Picture: 123RF/Ruggiero Scardigno
Picture: 123RF/Ruggiero Scardigno

Last week we said a week is a long time in politics and I never could have imagined how that would come back to haunt us.

The country experienced one of the most violent and damaging weeks in its young democratic history, which has left a trail of dead bodies, burnt buildings and political and national soul searching in its wake.

Questions are being asked of thepresident who only addressed the country once specifically on the looting on Monday,  and of the decision to deploy the army so late in the day. But if one reads the nuance of the situation carefully, one sees that the calm and carefully measured approach actually avoided potentially far greater bloodshed and loss of life, which would have played right into the instigators' hands and fed a call for the president to resign. After all,Marikana’s wounds are still fresh.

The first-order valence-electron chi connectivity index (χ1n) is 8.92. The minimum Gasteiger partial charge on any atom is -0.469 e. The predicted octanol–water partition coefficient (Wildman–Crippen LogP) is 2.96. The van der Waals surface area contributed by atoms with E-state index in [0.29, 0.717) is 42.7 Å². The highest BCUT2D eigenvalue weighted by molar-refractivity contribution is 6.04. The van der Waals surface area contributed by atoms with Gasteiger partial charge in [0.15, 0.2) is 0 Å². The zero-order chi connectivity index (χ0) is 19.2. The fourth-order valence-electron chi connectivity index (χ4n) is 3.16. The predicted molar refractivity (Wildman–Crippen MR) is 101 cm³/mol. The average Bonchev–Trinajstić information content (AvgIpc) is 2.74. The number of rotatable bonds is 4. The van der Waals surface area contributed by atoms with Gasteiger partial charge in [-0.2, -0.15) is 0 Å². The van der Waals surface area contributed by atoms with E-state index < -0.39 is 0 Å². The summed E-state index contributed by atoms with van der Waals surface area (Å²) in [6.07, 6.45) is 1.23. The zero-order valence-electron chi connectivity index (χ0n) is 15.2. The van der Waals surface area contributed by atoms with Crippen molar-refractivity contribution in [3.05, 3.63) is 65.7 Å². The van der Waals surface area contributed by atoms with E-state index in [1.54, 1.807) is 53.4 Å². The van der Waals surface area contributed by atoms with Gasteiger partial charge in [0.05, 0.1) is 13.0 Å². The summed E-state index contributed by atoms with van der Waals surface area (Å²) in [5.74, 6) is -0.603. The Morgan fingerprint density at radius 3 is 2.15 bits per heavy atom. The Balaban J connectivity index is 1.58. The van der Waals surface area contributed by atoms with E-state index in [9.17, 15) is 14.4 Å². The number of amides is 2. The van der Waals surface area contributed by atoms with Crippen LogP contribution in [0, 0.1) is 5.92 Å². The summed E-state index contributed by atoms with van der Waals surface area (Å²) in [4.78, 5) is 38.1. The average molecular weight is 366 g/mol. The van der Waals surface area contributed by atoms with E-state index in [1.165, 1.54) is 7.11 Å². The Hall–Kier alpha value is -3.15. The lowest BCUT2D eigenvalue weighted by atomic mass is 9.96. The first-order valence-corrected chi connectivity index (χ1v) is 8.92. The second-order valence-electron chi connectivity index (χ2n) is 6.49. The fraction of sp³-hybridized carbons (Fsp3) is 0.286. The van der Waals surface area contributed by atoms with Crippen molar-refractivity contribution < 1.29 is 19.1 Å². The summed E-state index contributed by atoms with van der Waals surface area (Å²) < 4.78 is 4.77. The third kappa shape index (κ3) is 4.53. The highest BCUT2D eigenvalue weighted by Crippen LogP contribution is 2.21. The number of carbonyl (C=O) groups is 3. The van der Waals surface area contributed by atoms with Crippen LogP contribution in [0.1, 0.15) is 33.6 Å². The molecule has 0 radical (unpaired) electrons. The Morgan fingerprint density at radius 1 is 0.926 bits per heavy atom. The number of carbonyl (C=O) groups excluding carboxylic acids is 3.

Civilians had to step in as the thin blue line snapped in the face of the marauding hordes. But there is a silver lining to these dark clouds — the fact that ordinary South Africans recognise that rooting out the corrupt faction will be painful and they have stood firm along with community groups to rebuild. As things simmer down the economic costs are starting to be counted.

Deutsche Bank said on Thursday that riots in SA could shave 0.8% from the country’s economic growth this year and lead to a possible hit to the budget balance of some 0.2% to 0.5% of GDP.

Moody’s said “the escalation of violence represents a manifestation of SA's exposure to social risks inherent in its credit profile, stemming from the high levels of income inequality and unemployment, particularly among the youth...”

To put things into perspective, Michael Avery is joined by Warwick Lucas, Chief Investment Officer at Galileo Asset Managers; Raymond Parsons, professor in the School of Business and Governance at Northwest University; and Gareth Newham, head of the Justice and Violence Prevention Programme at the Institute for Security Studies

An outlook of the economics of SA protests, lockdown & recoveries

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